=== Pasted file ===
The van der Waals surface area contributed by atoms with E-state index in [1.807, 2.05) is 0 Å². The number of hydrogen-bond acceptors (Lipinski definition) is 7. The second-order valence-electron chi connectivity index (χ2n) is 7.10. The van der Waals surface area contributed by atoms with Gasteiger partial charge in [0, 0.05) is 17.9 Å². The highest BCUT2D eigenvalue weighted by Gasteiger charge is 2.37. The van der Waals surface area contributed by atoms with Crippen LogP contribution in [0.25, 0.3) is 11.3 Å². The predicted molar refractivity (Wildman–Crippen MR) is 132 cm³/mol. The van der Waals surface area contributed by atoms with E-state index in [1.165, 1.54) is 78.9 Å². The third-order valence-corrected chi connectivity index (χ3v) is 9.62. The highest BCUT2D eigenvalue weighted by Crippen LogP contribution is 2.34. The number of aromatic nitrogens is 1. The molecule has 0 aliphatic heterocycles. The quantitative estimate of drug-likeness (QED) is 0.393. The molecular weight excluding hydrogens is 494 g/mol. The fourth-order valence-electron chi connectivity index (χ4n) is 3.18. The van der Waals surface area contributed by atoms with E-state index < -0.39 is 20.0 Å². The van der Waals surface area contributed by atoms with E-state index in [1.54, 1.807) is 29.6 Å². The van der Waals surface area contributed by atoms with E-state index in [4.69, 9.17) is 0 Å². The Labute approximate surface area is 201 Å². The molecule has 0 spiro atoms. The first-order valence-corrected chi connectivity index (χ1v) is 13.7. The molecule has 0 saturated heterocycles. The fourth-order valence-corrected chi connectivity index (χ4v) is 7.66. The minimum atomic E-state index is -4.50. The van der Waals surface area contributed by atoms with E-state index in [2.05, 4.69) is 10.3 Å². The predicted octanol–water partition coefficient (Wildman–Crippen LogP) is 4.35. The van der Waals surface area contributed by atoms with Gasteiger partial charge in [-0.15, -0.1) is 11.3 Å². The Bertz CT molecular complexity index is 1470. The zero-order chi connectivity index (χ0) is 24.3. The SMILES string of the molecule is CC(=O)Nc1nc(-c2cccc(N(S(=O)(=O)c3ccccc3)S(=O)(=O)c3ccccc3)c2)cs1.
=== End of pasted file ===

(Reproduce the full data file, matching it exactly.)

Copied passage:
The van der Waals surface area contributed by atoms with E-state index in [1.807, 2.05) is 0 Å². The number of hydrogen-bond acceptors (Lipinski definition) is 7. The second-order valence-electron chi connectivity index (χ2n) is 7.10. The van der Waals surface area contributed by atoms with Gasteiger partial charge in [0, 0.05) is 17.9 Å². The highest BCUT2D eigenvalue weighted by Gasteiger charge is 2.37. The van der Waals surface area contributed by atoms with Crippen LogP contribution in [0.25, 0.3) is 11.3 Å². The predicted molar refractivity (Wildman–Crippen MR) is 132 cm³/mol. The van der Waals surface area contributed by atoms with E-state index in [1.165, 1.54) is 78.9 Å². The third-order valence-corrected chi connectivity index (χ3v) is 9.62. The highest BCUT2D eigenvalue weighted by Crippen LogP contribution is 2.34. The number of aromatic nitrogens is 1. The molecule has 0 aliphatic heterocycles. The quantitative estimate of drug-likeness (QED) is 0.393. The molecular weight excluding hydrogens is 494 g/mol. The fourth-order valence-electron chi connectivity index (χ4n) is 3.18. The van der Waals surface area contributed by atoms with E-state index < -0.39 is 20.0 Å². The van der Waals surface area contributed by atoms with E-state index in [1.54, 1.807) is 29.6 Å². The van der Waals surface area contributed by atoms with E-state index in [4.69, 9.17) is 0 Å². The Labute approximate surface area is 201 Å². The molecule has 0 spiro atoms. The first-order valence-corrected chi connectivity index (χ1v) is 13.7. The molecule has 0 saturated heterocycles. The fourth-order valence-corrected chi connectivity index (χ4v) is 7.66. The minimum atomic E-state index is -4.50. The van der Waals surface area contributed by atoms with E-state index in [2.05, 4.69) is 10.3 Å². The predicted octanol–water partition coefficient (Wildman–Crippen LogP) is 4.35. The van der Waals surface area contributed by atoms with Gasteiger partial charge in [-0.15, -0.1) is 11.3 Å². The Bertz CT molecular complexity index is 1470. The zero-order chi connectivity index (χ0) is 24.3. The SMILES string of the molecule is CC(=O)Nc1nc(-c2cccc(N(S(=O)(=O)c3ccccc3)S(=O)(=O)c3ccccc3)c2)cs1.